Junior explorer NSL wins court stoush over coal licences; shares up 5pc
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A Western Australian court has sided with junior iron ore and coal player NSL Consolidated in a stoush over coal licences.
Coal Hub Pty Ltd launched a legal case against NSL in August 2016, alleging that NSL was obliged to spend at least $500,000 on drilling four coal tenements in Queensland but failed to do so.
Coal Hub was seeking $2.5 million worth of damages.
The Supreme Court of WA, however, has ordered NSL to stump up only nominal damages of $1000, ruling that although it did breach an implied term by certain delays on its part, it was not a “repudiatory breach”.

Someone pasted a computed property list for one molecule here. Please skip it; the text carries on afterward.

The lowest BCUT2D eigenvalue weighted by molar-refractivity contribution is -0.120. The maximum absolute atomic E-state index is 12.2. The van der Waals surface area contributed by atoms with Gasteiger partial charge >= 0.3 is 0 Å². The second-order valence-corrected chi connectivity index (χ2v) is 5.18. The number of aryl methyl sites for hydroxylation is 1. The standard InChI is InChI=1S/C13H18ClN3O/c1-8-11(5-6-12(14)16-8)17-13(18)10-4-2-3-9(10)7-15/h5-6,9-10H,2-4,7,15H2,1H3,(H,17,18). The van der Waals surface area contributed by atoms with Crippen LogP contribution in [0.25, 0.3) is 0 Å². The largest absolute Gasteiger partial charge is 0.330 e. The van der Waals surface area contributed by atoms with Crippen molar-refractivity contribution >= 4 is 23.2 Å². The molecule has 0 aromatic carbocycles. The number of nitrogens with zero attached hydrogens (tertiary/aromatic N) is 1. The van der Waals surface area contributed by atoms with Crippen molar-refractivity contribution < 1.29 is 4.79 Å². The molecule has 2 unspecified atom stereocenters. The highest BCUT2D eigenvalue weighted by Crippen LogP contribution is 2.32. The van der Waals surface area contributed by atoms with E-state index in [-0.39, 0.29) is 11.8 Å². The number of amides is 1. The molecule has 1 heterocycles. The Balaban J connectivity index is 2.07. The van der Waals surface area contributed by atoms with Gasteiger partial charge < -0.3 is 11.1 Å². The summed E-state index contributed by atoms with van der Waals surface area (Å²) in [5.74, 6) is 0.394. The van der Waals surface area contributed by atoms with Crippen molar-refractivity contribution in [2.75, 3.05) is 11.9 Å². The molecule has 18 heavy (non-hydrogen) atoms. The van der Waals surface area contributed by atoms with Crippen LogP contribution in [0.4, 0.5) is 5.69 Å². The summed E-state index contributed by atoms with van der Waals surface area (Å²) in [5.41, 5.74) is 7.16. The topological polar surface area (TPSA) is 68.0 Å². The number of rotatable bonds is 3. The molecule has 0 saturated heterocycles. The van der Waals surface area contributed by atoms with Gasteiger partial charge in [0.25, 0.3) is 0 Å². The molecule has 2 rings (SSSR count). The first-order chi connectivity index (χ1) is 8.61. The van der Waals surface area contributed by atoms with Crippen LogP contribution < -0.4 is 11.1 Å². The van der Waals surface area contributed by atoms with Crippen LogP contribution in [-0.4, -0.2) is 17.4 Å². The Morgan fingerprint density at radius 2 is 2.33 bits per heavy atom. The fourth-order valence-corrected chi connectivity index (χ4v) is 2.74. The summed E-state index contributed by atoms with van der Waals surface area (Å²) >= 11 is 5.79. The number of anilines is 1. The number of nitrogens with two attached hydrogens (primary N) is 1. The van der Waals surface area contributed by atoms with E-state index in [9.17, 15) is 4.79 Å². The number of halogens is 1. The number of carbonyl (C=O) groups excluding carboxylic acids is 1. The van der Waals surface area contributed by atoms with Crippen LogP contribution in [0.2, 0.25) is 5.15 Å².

A repudiatory breach is a breach of an intermediate term that deprives the other party of substantially the whole benefit of the contract.
“Coal Hub’s claim is otherwise dismissed,” NSL said today.
Investors welcomed the news, pushing shares up 5.3 per cent to 2c by midday AEDT.
NSL has always maintained that as it did not obtain unfettered access to the tenements, it had no obligation to undertake drilling and would not have established inferred or indicated coal resources of 500 million or 250 million tonnes, respectively, which would have given rise to the further payments.
Mineral resources are categorised in order of increasing geological confidence as inferred, indicated or measured.
NSL is now seeking a “contribution” to its legal costs from Coal Hub, Subiaco Capital and its two directors.
The company has been contacted for comment.